Dream Research In The Mass Media: Where Journalists Go Wrong On Dreams

G. William Domhoff

University of California, Santa Cruz

Update, October 2018

I first published my critique of journalistic accounts of dreaming (below) in 2006. Since then, there has been much new research on dreams, and by and large it supports the cognitive/neurocognitive theory of dreams outlined briefly toward the end of the original document. And it casts further doubts on the activation-synthesis and Freudian theories of dreams, which already had been rejected by most dream researchers by the 1990s at the latest.

Sadly, the reporting on dreams remains largely the same, so the original critique still holds.

So, what's new? Basically, we know the where, when, and how of dreaming, and they supplement the fact that we already knew much about the psychological meaning that can be extracted from dream reports. Furthermore, it now seems even less likely that there is a why to dreaming, in terms of adaptive function. Dreaming is most likely the accidental by-product of the coincidental intersection of adequate brain activation and the brain's "Default Network," under certain specific conditions, in humans (and only humans) after age 5 or 6 (and not before).

However, humans have invented "uses" for dreams over the millennia, especially in healing and religious ceremonies. To understand dreams, we therefore have to distinguish between:

  1. Psychological meaning (which dreams do have to some extent).
  2. Emergent cultural uses invented over the course of human history.
  3. Adaptations in the evolutionary meaning of the term. (For example, waking imagination has evolutionary adaptive value, but dreams do not.)

Where (in the brain) do we dream?

Neuroimaging, lesion, and intracranial electrical brain stimulation studies provide converging evidence suggesting that the neural substrate that enables the cognitive processes involved in dreaming is located primarily within the Default Network. There are two distinct, functionally connected subsystems within the Default Network that are relevant to dreaming, the dorsal medial prefrontal cortex system and the medial temporal lobe system. As far as lesion studies, lesions outside the neural network that subserves dreaming, in regions such as the dorsolateral prefrontal cortex, the primary visual cortex, and primary sensorimotor cortices, have no impact upon dreaming. Conversely, injuries inside the neural network that subserves dreaming, in the ventral medial prefrontal cortex, or in the area of the temporoparietal junction, lead to a global loss of dreaming. In addition, injuries in regions of the secondary visual cortex lead to the loss of visual imagery in both dreaming and waking.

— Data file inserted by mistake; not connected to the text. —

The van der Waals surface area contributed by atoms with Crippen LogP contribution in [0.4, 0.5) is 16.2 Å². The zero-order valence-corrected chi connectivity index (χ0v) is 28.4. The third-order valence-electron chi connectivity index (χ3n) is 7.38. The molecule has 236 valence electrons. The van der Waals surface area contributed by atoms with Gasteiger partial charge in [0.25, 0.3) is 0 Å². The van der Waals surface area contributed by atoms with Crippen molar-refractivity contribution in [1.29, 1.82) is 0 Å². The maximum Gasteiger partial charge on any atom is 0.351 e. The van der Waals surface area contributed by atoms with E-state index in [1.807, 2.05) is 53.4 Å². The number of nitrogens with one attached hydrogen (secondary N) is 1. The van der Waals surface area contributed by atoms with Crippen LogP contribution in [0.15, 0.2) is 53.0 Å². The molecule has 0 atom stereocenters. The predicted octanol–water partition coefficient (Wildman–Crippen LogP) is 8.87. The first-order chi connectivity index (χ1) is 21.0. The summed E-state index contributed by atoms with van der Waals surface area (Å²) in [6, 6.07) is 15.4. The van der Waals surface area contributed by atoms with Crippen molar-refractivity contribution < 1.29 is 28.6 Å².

The importance of the temporal lobe to dreaming is supported by an electrical brain stimulation study demonstrating that mentions of dreams are all evoked by electrical stimulation in regions in the temporal lobe. These results are consistent with other electrical brain stimulation evidence suggesting that the temporal lobe is important in the initiation of spontaneous waking thought, too.

The regions in the brain that make up the Default Network are the same brain areas that support mind-wandering, reflections on the past, and thoughts about the future in waking. Perhaps most interesting of all, this neural substrate includes the medial prefrontal cortex, which serves as a central hub in the widely distributed waking self-system. This may help explain why dreamers are usually at the center of their dream scenarios.

When do we dream?

Dreaming is a form of undirected thinking that can occur during sleep or waking, if and when the following five conditions are present:

  1. A mature and intact neural network that supports dreaming. This qualification allows for gradual development of the Default Network in children and for the demonstrated impact of lesions on its functioning.
  2. An adequate level of cortical activation, which is provided by thalamic and extra-thalamic subcortical ascending pathways.
  3. An occlusion of external stimuli, which may be provided by gating mechanisms in the thalamus and perhaps by a dampening of neurochemical transmission from primary sensory cortices.
  4. A fully mature cognitive imagination system (as shown to be necessary by the lack of dreaming in preschoolers and its relative infrequency and simplicity until ages 9-11).
  5. A loss of conscious self-control, a step-by-step process involving the gradual deactivation of the central executive network, the dorsal attentional network, and the salience network.

How do we dream?